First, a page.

What to Know Before Adopting a Child

WHAT TO KNOW BEFORE ADOPTING A CHILD

David Dodge

There are three main paths to adopting. The route you choose will be based on personal, legal and financial factors.

THE GIST

  • There are two main ways to adopt a newborn within the United States: through an agency or a private attorney. The latter is referred to as an “independent” or “private” adoption. 
  • International adoption is becoming less common and more difficult, but an accredited adoption agency or professional can help you navigate the process. 
  • Adopting through foster care is essentially free and comes with support — but make sure you have the capacity to help a foster child succeed.  
  • If you are exploring the possibility of adopting a child with a different background from your own, educate yourself on the nuances involved in forming a transracial or transcultural family.  
  • All adoptive parents must complete a “home study,” the process that will clear your way to being able to legally adopt.  
  • Most adoptions today have some degree of contact between birth and adoptive families. Just how “open” your arrangement is will be determined via a negotiated process.  
  • Adoption can cost as much as $50,000 — but resources exist to help offset some expenses. 

The process of adopting can be a long, complicated and emotional ride, with far more legal and financial roadblocks than many people assume. But, as most adoptive parents will tell you, it’s also a deeply fulfilling journey.  

There are three main paths to adopting in the United States: through the foster care system, with the help of a local adoption agency or private attorney, and internationally. The route you choose will ultimately be based on a number of personal, legal and financial factors.  

Know your reasons for adopting — and accept your limits.

Before embarking on an adoption process, you should be clear about your motivations for doing so. “This is a lifelong decision you’re making,” said Rita Soronen, president and C.E.O. of the Dave Thomas Foundation for Adoption, so it’s important to be honest about any specific needs you may have. Any limit you identify should not be construed as a “failure,” Soronen clarified. “It’s an honest personal assessment.” Below are some of the more common questions adoption experts suggest you explore to help identify whether and which kind of adoption is right for you:  

  • Is it important to you to parent a newborn, or are you open to adopting an older child? How about a sibling group? 
  • Would your home be an appropriate fit for a child with special needs? Or an infant who was exposed prenatally to drugs and alcohol?  
  • If you are matched with a child of another race or background, are you prepared to educate yourself on the nuances of forming an interracial or intercultural family? 
  • How much contact are you comfortable having between you and your adopted child, and his or her birth family? 

There are tons of resources available online to explore these and many other issues related to adoption. The federal government’s Child Welfare Information Gateway provides free resources on a wide variety of topics and is a good place to start your research. A number of well-regarded non-profit resources exist as well, including: AdoptUsKidsCreating a Family, the National Council for Adoption, and the North American Council on Adoptable Children.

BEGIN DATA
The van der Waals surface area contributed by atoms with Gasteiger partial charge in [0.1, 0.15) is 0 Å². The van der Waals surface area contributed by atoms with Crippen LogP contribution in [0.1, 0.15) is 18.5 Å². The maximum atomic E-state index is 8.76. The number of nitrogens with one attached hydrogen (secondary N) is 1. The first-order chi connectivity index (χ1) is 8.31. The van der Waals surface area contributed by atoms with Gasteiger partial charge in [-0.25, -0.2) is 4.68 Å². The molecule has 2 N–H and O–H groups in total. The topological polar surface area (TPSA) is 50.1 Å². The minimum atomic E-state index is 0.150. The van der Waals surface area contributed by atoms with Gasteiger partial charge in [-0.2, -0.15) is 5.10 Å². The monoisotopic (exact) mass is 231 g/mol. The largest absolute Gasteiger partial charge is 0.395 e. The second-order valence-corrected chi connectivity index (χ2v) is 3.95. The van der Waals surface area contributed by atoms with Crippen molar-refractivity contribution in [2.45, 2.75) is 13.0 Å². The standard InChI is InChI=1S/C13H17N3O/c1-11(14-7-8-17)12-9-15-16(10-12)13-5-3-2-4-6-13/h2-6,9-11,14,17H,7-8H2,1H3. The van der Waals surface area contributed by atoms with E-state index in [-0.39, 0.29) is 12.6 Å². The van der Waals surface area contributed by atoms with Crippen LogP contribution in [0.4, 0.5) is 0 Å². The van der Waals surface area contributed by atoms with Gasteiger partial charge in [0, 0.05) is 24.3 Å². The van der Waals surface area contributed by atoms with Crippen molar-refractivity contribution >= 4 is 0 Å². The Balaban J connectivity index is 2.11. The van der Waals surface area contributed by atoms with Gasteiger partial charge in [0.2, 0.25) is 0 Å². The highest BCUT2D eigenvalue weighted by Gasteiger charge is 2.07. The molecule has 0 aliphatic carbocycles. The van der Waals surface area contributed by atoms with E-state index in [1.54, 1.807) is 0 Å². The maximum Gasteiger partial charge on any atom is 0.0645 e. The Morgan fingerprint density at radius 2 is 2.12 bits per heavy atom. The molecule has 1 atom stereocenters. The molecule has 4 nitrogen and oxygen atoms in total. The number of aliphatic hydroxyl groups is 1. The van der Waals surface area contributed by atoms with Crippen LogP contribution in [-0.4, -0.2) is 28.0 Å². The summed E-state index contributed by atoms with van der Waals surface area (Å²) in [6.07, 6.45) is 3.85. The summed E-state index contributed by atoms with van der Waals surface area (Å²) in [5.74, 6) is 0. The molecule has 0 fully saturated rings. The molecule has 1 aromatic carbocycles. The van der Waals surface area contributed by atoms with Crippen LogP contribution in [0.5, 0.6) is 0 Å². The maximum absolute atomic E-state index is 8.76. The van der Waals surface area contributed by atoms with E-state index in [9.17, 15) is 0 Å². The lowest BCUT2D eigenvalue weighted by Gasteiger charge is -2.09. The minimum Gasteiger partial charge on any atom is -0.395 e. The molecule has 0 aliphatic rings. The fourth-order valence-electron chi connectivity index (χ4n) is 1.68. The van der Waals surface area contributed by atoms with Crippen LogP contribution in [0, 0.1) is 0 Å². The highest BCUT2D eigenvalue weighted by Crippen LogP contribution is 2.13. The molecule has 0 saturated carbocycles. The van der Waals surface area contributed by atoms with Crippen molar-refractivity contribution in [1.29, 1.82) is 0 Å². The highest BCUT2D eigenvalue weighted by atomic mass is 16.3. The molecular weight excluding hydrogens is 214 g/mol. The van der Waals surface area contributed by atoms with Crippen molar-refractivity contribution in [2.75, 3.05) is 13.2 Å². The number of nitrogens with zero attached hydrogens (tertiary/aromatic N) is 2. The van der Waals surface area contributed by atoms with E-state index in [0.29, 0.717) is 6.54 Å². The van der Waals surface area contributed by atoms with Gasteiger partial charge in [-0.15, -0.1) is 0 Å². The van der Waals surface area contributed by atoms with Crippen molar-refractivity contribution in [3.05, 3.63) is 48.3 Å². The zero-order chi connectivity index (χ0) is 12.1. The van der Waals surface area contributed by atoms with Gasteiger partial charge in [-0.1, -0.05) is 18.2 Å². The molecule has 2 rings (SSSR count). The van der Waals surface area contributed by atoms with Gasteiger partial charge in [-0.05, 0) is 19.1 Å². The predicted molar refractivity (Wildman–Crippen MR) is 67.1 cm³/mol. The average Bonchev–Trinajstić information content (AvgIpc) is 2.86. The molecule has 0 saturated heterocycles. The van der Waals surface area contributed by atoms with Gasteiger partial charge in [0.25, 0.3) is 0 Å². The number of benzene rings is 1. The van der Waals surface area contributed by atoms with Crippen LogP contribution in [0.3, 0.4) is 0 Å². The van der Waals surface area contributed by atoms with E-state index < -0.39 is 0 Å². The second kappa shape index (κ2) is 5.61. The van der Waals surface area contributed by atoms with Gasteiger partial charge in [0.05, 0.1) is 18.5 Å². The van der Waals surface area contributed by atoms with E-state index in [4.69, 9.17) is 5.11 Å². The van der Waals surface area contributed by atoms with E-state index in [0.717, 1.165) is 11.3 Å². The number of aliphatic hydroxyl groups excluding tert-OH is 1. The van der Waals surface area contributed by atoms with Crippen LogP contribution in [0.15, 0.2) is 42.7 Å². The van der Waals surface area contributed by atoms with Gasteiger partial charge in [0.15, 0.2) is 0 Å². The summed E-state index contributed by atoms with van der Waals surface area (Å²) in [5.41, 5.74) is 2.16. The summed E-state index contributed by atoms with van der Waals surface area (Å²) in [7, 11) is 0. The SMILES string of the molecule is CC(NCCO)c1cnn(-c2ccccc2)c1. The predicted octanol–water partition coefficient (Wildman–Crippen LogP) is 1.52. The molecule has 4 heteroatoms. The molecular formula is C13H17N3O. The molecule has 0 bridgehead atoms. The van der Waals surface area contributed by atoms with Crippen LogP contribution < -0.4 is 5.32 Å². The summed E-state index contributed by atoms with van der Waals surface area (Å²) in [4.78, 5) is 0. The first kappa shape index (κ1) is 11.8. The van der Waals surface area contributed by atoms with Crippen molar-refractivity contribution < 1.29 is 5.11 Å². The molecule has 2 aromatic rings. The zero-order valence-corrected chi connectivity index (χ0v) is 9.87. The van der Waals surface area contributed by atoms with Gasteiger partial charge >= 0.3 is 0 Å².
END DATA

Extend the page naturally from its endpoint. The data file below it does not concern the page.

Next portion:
Decide which adoption path is right for you.

  • Foster-adopt: According to the United States Children’s Bureau, there are over 440,000 children in the foster care system, over a quarter of who have been legally “freed” for adoption. This makes foster care “a very real option” for prospective adoptive parents, said Laurie Goldheim, Adoption Director for the Academy of Adoption and Assisted Reproduction Attorneys (A.A.A.A.). While children who have not been legally “freed” may eventually become eligible for adoption, Goldheim stresses that the government’s primary goal in these instances is to reunite the children with their biological families. 

“These children are in foster care for a reason,” said Soronen of the Dave Thomas Foundation. Most are school-aged children over the age of 8 who have suffered some form of trauma or neglect. The Child Welfare Information Gateway has some resources to help prepare foster-adopt parents for the realities of parenting a child who has experienced grief. 

But the best training you’ll receive, according to Soronen, comes once you’ve begun the certification process. “Every parent is required to complete a home study and 20 to 30 hours of training,” she said. “It’s time-consuming, but very educational.” Soronen says this process can also serves as a “reality check” for parents, meaning you’ll have “plenty of opportunities to decide whether foster-adopt is right for you.” As a first step, she recommends simply making a call to a certified foster care agency to begin the conversation. 

  • Domestic infant adoption: If you hope to parent a newborn, there are two main paths to doing so: through an adoption agency or a private adoption lawyer—the latter is often referred to as an “independent” or “private” adoption. “Which you choose will really just depend on how involved you want to be in the process,” said Deborah E. Guston, former Director of the A.A.A.A. An adoption agency, she explained, typically manages all aspects of the adoption process for you, from start to finish.